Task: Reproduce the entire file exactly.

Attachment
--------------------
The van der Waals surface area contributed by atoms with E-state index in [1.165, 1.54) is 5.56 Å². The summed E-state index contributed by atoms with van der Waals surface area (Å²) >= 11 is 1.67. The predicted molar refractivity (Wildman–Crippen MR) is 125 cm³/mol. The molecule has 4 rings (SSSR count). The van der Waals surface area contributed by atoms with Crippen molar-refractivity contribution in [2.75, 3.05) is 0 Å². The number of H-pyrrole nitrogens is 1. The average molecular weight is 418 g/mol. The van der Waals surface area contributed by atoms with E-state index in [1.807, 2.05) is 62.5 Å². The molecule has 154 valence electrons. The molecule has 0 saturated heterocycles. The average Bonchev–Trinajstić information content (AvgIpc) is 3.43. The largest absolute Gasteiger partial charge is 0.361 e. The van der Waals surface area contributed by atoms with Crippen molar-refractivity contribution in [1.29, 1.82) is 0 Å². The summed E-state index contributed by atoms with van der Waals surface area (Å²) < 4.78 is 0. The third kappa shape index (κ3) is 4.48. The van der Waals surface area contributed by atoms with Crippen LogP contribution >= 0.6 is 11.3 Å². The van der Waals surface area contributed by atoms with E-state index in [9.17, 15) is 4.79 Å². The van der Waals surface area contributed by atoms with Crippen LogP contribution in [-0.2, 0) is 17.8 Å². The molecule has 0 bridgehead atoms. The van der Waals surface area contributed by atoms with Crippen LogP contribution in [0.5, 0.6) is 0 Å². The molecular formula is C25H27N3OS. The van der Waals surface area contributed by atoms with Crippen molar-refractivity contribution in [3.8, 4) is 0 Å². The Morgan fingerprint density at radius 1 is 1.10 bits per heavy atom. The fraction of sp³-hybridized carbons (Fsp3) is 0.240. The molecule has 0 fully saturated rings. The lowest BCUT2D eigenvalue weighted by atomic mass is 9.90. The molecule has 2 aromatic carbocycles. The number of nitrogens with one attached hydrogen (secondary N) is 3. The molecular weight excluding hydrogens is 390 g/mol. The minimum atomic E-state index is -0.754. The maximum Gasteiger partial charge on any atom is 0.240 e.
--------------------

The van der Waals surface area contributed by atoms with E-state index in [1.165, 1.54) is 5.56 Å². The summed E-state index contributed by atoms with van der Waals surface area (Å²) >= 11 is 1.67. The predicted molar refractivity (Wildman–Crippen MR) is 125 cm³/mol. The molecule has 4 rings (SSSR count). The van der Waals surface area contributed by atoms with Crippen molar-refractivity contribution in [2.75, 3.05) is 0 Å². The number of H-pyrrole nitrogens is 1. The average molecular weight is 418 g/mol. The van der Waals surface area contributed by atoms with E-state index in [1.807, 2.05) is 62.5 Å². The molecule has 154 valence electrons. The molecule has 0 saturated heterocycles. The average Bonchev–Trinajstić information content (AvgIpc) is 3.43. The largest absolute Gasteiger partial charge is 0.361 e. The van der Waals surface area contributed by atoms with Crippen molar-refractivity contribution in [1.29, 1.82) is 0 Å². The summed E-state index contributed by atoms with van der Waals surface area (Å²) < 4.78 is 0. The third kappa shape index (κ3) is 4.48. The van der Waals surface area contributed by atoms with Crippen LogP contribution >= 0.6 is 11.3 Å². The van der Waals surface area contributed by atoms with E-state index in [9.17, 15) is 4.79 Å². The van der Waals surface area contributed by atoms with Crippen LogP contribution in [-0.2, 0) is 17.8 Å². The molecule has 0 bridgehead atoms. The van der Waals surface area contributed by atoms with Crippen LogP contribution in [0.5, 0.6) is 0 Å². The molecular formula is C25H27N3OS. The van der Waals surface area contributed by atoms with Crippen molar-refractivity contribution in [3.8, 4) is 0 Å². The Morgan fingerprint density at radius 1 is 1.10 bits per heavy atom. The fraction of sp³-hybridized carbons (Fsp3) is 0.240. The molecule has 0 fully saturated rings. The lowest BCUT2D eigenvalue weighted by atomic mass is 9.90. The molecule has 2 aromatic carbocycles. The number of nitrogens with one attached hydrogen (secondary N) is 3. The molecular weight excluding hydrogens is 390 g/mol. The minimum atomic E-state index is -0.754. The maximum Gasteiger partial charge on any atom is 0.240 e.